Wednesday, March 28, 2018

Some history of the Garnet Mines in Bethel Twp.

This view of the Garnet Mines is from about 1920. Where Garnet Mine Rd. meets Rt. 322 a wall of the former quarry can be seen on the east side of Rt. 322. All the quarries were filled in when Rt. 322 was built in the 1940's.
Note: All of us have been down Garnet Mine Rd. and yes, beginning in 1879 there were Garnet Mines operating in Bethel Township. This article from 1895 gives an idea of what the industry was like.


The History of an Important Mineral Industry


Sixteen Years Ago the Ground Now Including the Mine, Was Farm Land, and No Suspicion of the Rich Mineral Deposit Existed.

                Early this week a gang of men at the Bethel garnet mine were set to the task of pumping from the big excavation the thousands of gallons of water that had accumulated during and since the last winter.  There was nothing unusual in the pump or in the manner of the pumping. It was not this that the visitors came to see.  The fact is that the water had entirely hidden from view the scene of operations at the bottom of the hole, from where, for many years past, thousands of tons of the “bloody stone” have been dislodged, taken to the surface and converted to the uses of man. Work, however, has not been abandoned at the mine.  The men have been cutting great quantities of garnet from the side of the deposit.  Progress has been made so far at this particular point, that it was unhandy, and even dangerous to follow the vein from the top without removing the water from the mine proper.
   The Bethel garnet mine is located in Bethel Township, a quarter mile west from the village of Chelsea. It may be reached by a direct road leading to it from Boothwyn station, on the B. & O. Railroad, after a two and a half mile walk or drive.  Its location is obscure, being surrounded by hills and valleys, and very few houses are in its immediate vicinity
                Sixteen years ago the excavation, now nearly 150 feet deep from the highest point, and about a quarter of a mile in circumference, was farm land, as hilly as that peculiar to Delaware County.  It was then considered of no more value commercially, than that in proximity to it.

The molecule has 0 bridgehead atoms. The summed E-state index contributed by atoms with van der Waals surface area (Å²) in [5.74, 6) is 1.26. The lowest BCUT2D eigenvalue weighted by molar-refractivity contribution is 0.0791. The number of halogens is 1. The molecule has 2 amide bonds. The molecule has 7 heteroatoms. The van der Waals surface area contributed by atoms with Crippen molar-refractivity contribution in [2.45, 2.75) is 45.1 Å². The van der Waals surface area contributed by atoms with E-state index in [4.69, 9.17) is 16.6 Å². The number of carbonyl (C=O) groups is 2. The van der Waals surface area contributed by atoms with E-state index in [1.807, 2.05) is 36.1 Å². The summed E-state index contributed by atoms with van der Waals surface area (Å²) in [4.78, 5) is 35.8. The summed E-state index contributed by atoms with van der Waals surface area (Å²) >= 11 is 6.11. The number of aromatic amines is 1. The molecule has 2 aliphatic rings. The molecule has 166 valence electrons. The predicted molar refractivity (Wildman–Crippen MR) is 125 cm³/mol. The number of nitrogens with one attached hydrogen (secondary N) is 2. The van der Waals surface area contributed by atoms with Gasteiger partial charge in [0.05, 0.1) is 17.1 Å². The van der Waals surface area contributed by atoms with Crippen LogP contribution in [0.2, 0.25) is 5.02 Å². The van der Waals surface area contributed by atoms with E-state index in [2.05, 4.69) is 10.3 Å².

It was not until 1879 that the faintest suspicion that a large deposit of garnet lay hidden beneath the surface, and the idea was not verified until John Smedley, the well known geologist of this county was called upon to decide the matter. He took a walk one day over the farm and picked up specimens similar to that which has since been mined. Further investigation and continued efforts at digging soon revealed the fact that first impressions were correct.
   At once, there was a rush of projectors eager to purchase the property.  The farm was then owned by Beaumont Brothers, of Wayne, who in view of the fact that crops on the farm were not paying largely, finally submitted to a proposition from Herman Baer & Co., of Brooklyn, N.Y. who leased the land, covering a tract of about 74 acres, for one year, with the privilege of buying it. The company soon erected a plant and began to mine the material for the manufacture of emery wheels and emery paper.
  The first year the output was meagre, less than 75 tons being the result of the entire season’s work.  The place was eventually purchased by the above firm and for sixteen years the demand has grown annually until 100 tons per month is now the rate.
During the past year, the latest improved machinery has been introduced and with the changes a new building has been erected.  The method of preparing the garnet for shipment to New York is very interesting.  At this time of the year, people from various points who are summering in the vicinity, and particularly those geologically inclined pay daily visits to the mine, examine the various strata and take away specimens of the stone.
The crude material, which is very nearly pure, is taken from the mine and put through the crusher which reduces it to a uniform size.  It is then lifted from the floor to a hopper through which it finds its way into a cylinder which revolves inside a larger cylinder.  Here it is crushed still finer and partly washed.  It then passes through a trough of water in which there is a revolving screw which deposits it on the ground from one end.  Here it is gathered and put into a monster sheet iron tank where all the exhaust steam and heat from the boiler concentrate and dries it more thoroughly that the old wearisome way of spreading it on boards exposed to the sun.
The process of sieving is then gone through with.  The matter prepared as above is delivered from the dryer, and the whole is passed over a series of sieves each finer than the other. These are kept in motion so that the various sizes drop through the respective sieves into a bin below from which it is bagged and shipped.
The lifting of the garnet from various parts of the mine is done automatically by means of cups, attached to gum belts, which, revolving over pulleys, pick up the ground material from one side and empty it on the other.
The machinery was all designed by the superintendent, Geo. W. Sharp, who directed a Times man through the works. Mr. Sharp is a mineralogist, having made the properties and characteristics of metals a study for years.  At his home near Boothwyn station, he has a cabinet embracing specimens from all parts of the world.

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